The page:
The Victory-for-Satan Newsroom announced this afternoon that sister missionaries can wear dress pants.


But as I take a breath between celebrating, I thought I’d take a moment to reflect.

December 2012

A Mormon feminist group called “All Enlisted” invited women to wear pants to Church on a specific Sunday.

Uproar ensued.  The national media picked up the story. Everywhere I turned on Facebook, my Mormon friends were debating the righteousness of this action.  They said dresses showed respect for the Savior.  They questioned the testimony of anyone who balked against church culture.  They said any woman who opposed the Prophet should be excommunicated.  Women received death threats.  Over dress pants.

Whenever threads got particularly heated, I chimed in with precedent.  Like when BYU President Dallin H. Oaks endorsed dress pants in 1971.

But I nonetheless refused to participate myself.  Not because I had a moral objection to pants, but because I bristled at turning a house of worship into a place of protest.

I expressed solidarity, though, by quietly wearing pants a few weeks later.  I was visiting my parents’ ward, and the combination of pants and a new face made the missionaries pounce.  Multiple women who knew me, though, noticed the pants and remarked on my choice — some negative, some positive.

One passive-aggressively judged: “I am impressed by those who show integrity, not those who choose to do what they know is inappropriate.”  Another asked me, in baffled tones, if I had forgotten to pack a dress.

But a third told an incredible story, about how as Temple workers they were instructed to welcome anyone with a recommend.

“Many years ago when I was working at the temple, a woman came in wearing jeans. She passed many workers – at the recommend desk, the office, and various posts.  When she arrived at the locker room, she burst into tears.  A worker put an arm around her and asked if she could help.  She said, “My house burned down yesterday, and all I have is what I was wearing.  I felt I just had to get to the temple before I faced the reality of my loss.  But I was so afraid you would not let me enter in jeans.  Not only did you let me in, but not one person said a word about my clothes.  I am crying for joy.”

All in all, the month of controversy over mere pants was intense.  This cauldron of emotional pants-wearing experience was later memorialized in the beauty of the pants quilt.  Nikki Matthews Hunter shared that quilt-making journey with all of us.  Today, her quilt graces the cover of Mormon Feminism: Essential Writings.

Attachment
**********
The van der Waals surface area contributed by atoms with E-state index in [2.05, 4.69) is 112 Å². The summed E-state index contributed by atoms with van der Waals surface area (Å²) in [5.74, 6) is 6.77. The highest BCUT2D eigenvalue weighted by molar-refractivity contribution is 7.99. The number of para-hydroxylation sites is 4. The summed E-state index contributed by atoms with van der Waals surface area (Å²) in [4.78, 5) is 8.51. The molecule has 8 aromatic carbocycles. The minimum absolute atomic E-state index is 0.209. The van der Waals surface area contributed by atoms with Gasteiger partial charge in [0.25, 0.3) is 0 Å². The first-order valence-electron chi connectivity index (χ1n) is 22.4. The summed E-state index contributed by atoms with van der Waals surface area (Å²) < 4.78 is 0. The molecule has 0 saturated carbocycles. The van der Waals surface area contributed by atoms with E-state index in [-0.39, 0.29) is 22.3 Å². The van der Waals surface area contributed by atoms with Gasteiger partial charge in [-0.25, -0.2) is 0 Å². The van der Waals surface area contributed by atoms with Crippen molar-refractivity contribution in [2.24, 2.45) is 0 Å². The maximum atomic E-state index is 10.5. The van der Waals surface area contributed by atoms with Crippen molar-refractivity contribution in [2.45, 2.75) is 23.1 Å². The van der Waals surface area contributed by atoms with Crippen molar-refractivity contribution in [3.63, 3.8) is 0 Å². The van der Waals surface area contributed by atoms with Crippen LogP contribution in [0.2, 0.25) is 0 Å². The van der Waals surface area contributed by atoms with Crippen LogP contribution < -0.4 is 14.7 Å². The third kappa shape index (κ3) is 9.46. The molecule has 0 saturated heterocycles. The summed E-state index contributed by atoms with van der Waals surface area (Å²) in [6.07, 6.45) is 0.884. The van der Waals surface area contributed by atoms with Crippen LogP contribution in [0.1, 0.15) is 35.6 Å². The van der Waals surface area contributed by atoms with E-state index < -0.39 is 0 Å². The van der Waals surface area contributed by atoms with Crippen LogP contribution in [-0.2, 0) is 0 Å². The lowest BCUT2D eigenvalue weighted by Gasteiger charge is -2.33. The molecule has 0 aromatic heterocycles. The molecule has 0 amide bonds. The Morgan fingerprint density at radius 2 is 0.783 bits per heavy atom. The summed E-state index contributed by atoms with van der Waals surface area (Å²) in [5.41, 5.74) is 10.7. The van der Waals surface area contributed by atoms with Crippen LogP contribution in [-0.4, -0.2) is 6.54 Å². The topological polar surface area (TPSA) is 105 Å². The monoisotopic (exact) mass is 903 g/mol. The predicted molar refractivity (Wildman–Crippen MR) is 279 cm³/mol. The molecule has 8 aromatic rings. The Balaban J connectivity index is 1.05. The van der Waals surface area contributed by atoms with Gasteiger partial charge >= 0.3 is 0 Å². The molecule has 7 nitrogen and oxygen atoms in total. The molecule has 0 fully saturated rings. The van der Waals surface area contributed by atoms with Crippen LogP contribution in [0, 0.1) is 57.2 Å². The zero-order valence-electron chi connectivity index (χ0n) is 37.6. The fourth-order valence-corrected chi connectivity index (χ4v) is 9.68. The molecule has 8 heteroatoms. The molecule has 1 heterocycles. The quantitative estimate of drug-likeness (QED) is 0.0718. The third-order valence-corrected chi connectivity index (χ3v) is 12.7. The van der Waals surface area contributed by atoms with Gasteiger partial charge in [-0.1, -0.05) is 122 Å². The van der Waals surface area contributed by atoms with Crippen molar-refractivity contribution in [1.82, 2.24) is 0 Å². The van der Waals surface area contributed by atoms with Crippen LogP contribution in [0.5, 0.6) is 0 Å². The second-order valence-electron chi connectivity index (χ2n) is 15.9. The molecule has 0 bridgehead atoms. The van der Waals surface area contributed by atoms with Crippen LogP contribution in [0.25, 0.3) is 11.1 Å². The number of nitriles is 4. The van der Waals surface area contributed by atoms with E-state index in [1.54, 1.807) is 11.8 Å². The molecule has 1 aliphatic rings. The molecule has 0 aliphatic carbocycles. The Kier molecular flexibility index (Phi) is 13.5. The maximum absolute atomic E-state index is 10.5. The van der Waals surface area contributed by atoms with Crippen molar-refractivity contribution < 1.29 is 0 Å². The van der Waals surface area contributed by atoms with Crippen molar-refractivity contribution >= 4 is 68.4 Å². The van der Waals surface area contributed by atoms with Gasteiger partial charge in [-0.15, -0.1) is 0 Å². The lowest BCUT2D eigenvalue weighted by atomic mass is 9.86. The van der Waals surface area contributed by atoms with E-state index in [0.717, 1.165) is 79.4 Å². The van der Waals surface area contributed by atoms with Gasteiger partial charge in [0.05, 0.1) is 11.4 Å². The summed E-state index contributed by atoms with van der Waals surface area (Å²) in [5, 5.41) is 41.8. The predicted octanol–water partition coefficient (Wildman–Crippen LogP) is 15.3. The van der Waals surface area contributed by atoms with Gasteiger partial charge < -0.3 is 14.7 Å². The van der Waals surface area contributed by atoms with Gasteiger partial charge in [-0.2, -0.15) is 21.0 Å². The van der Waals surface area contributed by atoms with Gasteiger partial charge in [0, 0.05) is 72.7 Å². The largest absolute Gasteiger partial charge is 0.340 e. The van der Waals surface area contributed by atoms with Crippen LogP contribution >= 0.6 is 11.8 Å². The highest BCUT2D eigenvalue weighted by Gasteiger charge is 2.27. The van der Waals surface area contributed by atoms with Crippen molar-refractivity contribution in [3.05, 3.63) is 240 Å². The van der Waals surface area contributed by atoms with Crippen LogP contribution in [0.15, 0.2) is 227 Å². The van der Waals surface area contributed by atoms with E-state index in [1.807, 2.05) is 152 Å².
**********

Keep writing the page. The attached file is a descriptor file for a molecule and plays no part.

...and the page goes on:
December 2013

Wear Pants to Church Day II arrived.  This time, I vowed to participate.  In the ensuing year my sentiments had shifted.  In an over serious Facebook post, I wrote:

I have realized that the backlash directed at these women was, quite simply, not Christian and not OK.  The blogs I followed last year had tales of women being removed from callings, being told they were a bad influence on the youth, being called apostates, all for wearing pants. That is ridiculous.

Pants have so many positive aspects — women whose legs aren’t freezing during winter, women who are better able to wrestle 2-year-olds without flashing everyone, women who find it easier to play the organ, women whose body types quite simply look better in pants.

But what I find most persuasive is the message of inclusiveness. Visitors to the church don’t even think that there’s a difference between black slacks and black skirts, but when they show up in slacks they feel awkward.  Other times, there are struggling members who feel crippled by enforced conformity.

I don’t want anyone, for anyone reason, to feel like they’re judged based on what they wear to church.  We should all just be happy to see them there, communing with Christ together.  I’m wearing pants to symbolize inclusivity.

Don’t worry, I also made fun of myself.  In another post, my friends and I brainstormed witty one-liners to explain my pants attire.

  • “I didn’t have a skirt that matched my new polka-dotted blouse!”
  • “I didn’t feel like shaving my legs today.”
  • “Would you rather I NOT wear pants?”
  • “How am I supposed to fight the fire lord if I’m NOT WEARING PANTS!?”                        [nb:  that’s an Avatar reference]

January 2015

A friend had been assigned to teach Dallin H. Oaks’s “Women and the Priesthood” talk in Relief Society, and asked me to visit her ward to provide moral support.  So I showed up and introduced myself as “the token feminist.”

Another pants-wearing woman laughed and exclaimed “you’re far from a token in this room!”

I responded:  “I know that, but I figured introducing myself that way would help me make friends faster.”

She and I are still friends today.


I started attending both Catholic and Mormon services regularly after I got engaged to a Catholic.  This resulted in me mentally scrambling their dress codes.  At Catholic services, slacks are 100% ok — in fact, they’re somewhat dressy.  A lot of people show up in football jerseys.  So every now and then, when I’m darting from one service to the other, I realize I’m engaged in a dress code cultural mismatch.  Whatever.

I also started a job at a Muslim nonprofit where slacks are considered significantly more modest than my knee-length dresses.  I’ve never felt so exposed in 50s-style patterns as when I attend a banquet with all hijabi women!  I ended up expanding my suit and jacket collections to match my coworkers’ norms.

On a recent Friday morning, I complained “It’s cold outside.  I need pants.”

“Are you allowed to wear pants to CAIR?” baited my husband.

“You’re confusing conservative religious traditions,” I teased back.  “I’m not allowed to wear pants to Mormon church.  I am allowed to wear pants to CAIR.  But I’m feeling rebellious today.  Maybe I’ll wear jeans, without telling my boss.”